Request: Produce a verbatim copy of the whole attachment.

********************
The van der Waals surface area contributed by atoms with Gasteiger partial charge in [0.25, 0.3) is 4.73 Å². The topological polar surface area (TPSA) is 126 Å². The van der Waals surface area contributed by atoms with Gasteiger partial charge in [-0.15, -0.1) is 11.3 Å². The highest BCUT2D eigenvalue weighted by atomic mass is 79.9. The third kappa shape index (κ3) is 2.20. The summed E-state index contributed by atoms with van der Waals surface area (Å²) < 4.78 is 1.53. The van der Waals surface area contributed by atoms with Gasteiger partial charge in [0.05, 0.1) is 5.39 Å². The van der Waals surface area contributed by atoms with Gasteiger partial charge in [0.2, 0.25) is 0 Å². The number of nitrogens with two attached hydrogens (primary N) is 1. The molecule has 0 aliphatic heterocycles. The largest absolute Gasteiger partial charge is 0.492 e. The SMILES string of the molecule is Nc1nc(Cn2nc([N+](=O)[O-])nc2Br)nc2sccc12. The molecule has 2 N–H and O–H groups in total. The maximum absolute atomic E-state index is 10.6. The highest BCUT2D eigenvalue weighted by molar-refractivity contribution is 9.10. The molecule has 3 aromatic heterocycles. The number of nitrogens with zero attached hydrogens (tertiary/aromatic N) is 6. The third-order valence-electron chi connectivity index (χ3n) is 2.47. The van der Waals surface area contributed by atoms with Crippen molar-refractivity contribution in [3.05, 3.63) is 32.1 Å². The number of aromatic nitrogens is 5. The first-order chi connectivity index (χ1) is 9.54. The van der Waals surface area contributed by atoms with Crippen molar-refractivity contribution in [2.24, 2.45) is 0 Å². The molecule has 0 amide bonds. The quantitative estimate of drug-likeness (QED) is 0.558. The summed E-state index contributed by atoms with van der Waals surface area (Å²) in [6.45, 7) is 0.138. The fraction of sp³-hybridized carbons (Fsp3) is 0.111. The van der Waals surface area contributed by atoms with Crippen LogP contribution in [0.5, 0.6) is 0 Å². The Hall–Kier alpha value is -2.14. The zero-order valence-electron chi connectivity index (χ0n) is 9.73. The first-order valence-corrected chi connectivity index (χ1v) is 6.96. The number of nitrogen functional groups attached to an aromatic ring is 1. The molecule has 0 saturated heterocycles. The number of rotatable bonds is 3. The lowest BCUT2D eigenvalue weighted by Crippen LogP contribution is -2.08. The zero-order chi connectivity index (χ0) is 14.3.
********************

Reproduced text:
The van der Waals surface area contributed by atoms with Gasteiger partial charge in [0.25, 0.3) is 4.73 Å². The topological polar surface area (TPSA) is 126 Å². The van der Waals surface area contributed by atoms with Gasteiger partial charge in [-0.15, -0.1) is 11.3 Å². The highest BCUT2D eigenvalue weighted by atomic mass is 79.9. The third kappa shape index (κ3) is 2.20. The summed E-state index contributed by atoms with van der Waals surface area (Å²) < 4.78 is 1.53. The van der Waals surface area contributed by atoms with Gasteiger partial charge in [0.05, 0.1) is 5.39 Å². The van der Waals surface area contributed by atoms with Gasteiger partial charge in [0.2, 0.25) is 0 Å². The number of nitrogens with two attached hydrogens (primary N) is 1. The molecule has 0 aliphatic heterocycles. The largest absolute Gasteiger partial charge is 0.492 e. The SMILES string of the molecule is Nc1nc(Cn2nc([N+](=O)[O-])nc2Br)nc2sccc12. The molecule has 2 N–H and O–H groups in total. The maximum absolute atomic E-state index is 10.6. The highest BCUT2D eigenvalue weighted by molar-refractivity contribution is 9.10. The molecule has 3 aromatic heterocycles. The number of nitrogens with zero attached hydrogens (tertiary/aromatic N) is 6. The third-order valence-electron chi connectivity index (χ3n) is 2.47. The van der Waals surface area contributed by atoms with Crippen molar-refractivity contribution in [3.05, 3.63) is 32.1 Å². The number of aromatic nitrogens is 5. The first-order chi connectivity index (χ1) is 9.54. The van der Waals surface area contributed by atoms with Crippen molar-refractivity contribution in [2.24, 2.45) is 0 Å². The molecule has 0 amide bonds. The quantitative estimate of drug-likeness (QED) is 0.558. The summed E-state index contributed by atoms with van der Waals surface area (Å²) in [6.45, 7) is 0.138. The fraction of sp³-hybridized carbons (Fsp3) is 0.111. The van der Waals surface area contributed by atoms with Crippen LogP contribution in [0.5, 0.6) is 0 Å². The Hall–Kier alpha value is -2.14. The zero-order valence-electron chi connectivity index (χ0n) is 9.73. The first-order valence-corrected chi connectivity index (χ1v) is 6.96. The number of nitrogen functional groups attached to an aromatic ring is 1. The molecule has 0 saturated heterocycles. The number of rotatable bonds is 3. The lowest BCUT2D eigenvalue weighted by Crippen LogP contribution is -2.08. The zero-order chi connectivity index (χ0) is 14.3.